Sass in the Real World: book 1 of 4

Object Oriented Cascading Stylesheet (OOCSS)

OOCSS is built upon two main principles:

  • Separation of structure and skin
  • Separation of container and content

To better understand these principles, let's take a look at what OOCSS is and what it is trying to solve.

What is OOCSS?

A concept established by Nicole Sullivan with the idea being very simple; write CSS that is scalable, maintainable, and semantic. In a nutshell - object oriented. OOCSS by itself is a powerful tool. OOCSS combined with Sass, is even a more powerful tool.

Repeating patterns in your stylesheets lend themselves to the creation of objects which can be sub-typed or super-typed. These patterns can be polymorphic, thus infinitely reusable through inheritance.

OOCSS Example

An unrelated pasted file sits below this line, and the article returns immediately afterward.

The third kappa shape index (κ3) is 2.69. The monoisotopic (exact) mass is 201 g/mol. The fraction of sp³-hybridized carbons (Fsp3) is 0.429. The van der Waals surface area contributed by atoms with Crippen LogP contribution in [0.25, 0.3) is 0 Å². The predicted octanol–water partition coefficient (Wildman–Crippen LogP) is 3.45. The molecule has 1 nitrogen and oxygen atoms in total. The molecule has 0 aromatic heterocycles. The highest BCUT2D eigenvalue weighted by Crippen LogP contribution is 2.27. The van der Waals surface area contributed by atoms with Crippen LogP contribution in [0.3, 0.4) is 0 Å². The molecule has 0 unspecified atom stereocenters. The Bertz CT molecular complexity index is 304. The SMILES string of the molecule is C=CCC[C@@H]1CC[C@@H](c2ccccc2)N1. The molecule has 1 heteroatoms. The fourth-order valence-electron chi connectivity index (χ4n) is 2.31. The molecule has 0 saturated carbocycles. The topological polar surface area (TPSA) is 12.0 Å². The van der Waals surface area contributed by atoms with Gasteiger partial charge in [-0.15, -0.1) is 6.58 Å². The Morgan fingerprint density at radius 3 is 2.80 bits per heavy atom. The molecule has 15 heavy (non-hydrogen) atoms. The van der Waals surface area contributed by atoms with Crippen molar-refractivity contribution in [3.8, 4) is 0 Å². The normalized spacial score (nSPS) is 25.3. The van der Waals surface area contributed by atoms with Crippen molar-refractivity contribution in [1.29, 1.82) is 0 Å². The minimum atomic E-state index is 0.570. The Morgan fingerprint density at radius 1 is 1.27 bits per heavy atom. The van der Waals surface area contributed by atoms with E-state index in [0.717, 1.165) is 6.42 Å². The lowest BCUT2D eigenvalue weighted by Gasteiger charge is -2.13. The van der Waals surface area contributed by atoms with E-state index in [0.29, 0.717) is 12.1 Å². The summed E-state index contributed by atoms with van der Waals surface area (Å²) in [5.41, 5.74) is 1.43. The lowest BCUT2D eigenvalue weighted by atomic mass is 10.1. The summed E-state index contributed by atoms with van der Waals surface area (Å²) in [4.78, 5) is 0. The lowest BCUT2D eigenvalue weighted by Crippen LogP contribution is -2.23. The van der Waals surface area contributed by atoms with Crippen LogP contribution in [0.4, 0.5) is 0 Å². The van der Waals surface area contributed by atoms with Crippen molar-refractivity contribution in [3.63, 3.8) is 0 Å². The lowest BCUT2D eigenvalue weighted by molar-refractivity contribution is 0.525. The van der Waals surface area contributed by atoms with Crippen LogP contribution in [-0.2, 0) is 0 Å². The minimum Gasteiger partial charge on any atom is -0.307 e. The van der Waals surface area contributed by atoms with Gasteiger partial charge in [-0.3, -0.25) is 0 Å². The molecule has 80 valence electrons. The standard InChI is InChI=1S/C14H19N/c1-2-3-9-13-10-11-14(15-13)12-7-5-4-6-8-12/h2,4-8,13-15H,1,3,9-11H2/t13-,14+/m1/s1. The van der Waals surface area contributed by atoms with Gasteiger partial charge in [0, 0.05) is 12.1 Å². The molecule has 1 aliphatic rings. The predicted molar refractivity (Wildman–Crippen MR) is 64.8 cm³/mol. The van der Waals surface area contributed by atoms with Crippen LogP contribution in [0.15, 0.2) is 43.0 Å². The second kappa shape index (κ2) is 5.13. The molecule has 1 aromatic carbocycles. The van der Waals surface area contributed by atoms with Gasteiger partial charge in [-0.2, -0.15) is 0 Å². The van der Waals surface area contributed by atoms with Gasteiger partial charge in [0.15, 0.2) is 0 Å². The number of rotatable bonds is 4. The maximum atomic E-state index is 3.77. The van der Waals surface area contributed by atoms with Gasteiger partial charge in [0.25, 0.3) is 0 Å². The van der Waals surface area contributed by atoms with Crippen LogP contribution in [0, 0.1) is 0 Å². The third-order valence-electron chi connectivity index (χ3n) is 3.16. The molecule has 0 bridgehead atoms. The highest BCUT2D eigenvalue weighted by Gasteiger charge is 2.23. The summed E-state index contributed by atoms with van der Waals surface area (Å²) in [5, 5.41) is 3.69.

Unruly CSS written without the forethought of OOCSS can have any or all of the following problems:

  • Writing styles based on the view or the components as a whole can lead to bloated CSS
  • Lack of global defaults will lead to repeating style patterns, adding more bloat
  • Incorrect use of selector inheritance combined with heavy bloat can lead to poor CSS performance and typically exaggerated use of the !important tag

In this section, I will discuss how to avoid these issues by properly implementing the tenets of OOCSS. This will allow you to create a well established framework that, when combined with Sass, will allow you to further enhance the scalability, maintainability and re-use of the CSS.

To better understand OOCSS, we must be able to breakdown our design into small re-usable components. In order accomplish this task, we must understand what is a CSS object.